After an almost two-year financial nose dive, the global airline industry appears ready to soar again.
Three months after forecasting $2.8 billion in worldwide losses, a trade group for the world's airlines now predicts $2.5 billion in profits for 2010, with air travel demand and cargo traffic expected to grow faster than previously predicted.
A report released Monday by the Montreal-based International Air Transport Assn. said passenger traffic worldwide is expected to grow 7.1% in 2010 over the previous year while cargo traffic will expand 18.5%. In March, the group estimated growth of 5.6% for passenger traffic and 12% for cargo.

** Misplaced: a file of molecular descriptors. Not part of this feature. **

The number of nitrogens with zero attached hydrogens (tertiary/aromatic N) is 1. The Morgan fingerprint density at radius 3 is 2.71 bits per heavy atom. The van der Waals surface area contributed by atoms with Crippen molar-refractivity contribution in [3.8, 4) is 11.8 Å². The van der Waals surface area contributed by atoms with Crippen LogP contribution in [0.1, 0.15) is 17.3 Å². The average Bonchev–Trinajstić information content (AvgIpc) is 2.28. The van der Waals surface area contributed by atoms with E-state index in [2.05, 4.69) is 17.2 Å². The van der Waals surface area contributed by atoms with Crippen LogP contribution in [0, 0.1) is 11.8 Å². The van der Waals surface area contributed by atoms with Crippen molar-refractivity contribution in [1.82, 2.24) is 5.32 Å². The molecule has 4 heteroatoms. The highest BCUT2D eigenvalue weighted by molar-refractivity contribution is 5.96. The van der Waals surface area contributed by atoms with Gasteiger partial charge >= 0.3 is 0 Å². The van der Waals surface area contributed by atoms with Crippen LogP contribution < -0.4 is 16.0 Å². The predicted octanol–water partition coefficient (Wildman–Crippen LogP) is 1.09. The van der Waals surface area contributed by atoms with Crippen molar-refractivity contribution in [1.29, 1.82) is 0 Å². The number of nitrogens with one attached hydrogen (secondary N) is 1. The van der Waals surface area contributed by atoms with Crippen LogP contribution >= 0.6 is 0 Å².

But the recovery won't benefit all carriers equally.
Airlines in Asia and North America will generate significant profits, thanks to increasing demand and improving economies, according to the forecast.
By contrast, the forecast predicts that European airlines will be in the red in 2010 with $2.8 billion in losses because of a weak economy; uncertainty over volcanic activity in Iceland, which temporarily grounded all flights in Europe; and more airline labor unrest. The union representing British Airways cabin crews has recently organized strikes as part of an ongoing dispute over pay and changes in work practices.
The trade group noted that the improved results projected for 2010 still won't raise revenues to 2008 levels, before the start of the economic slump.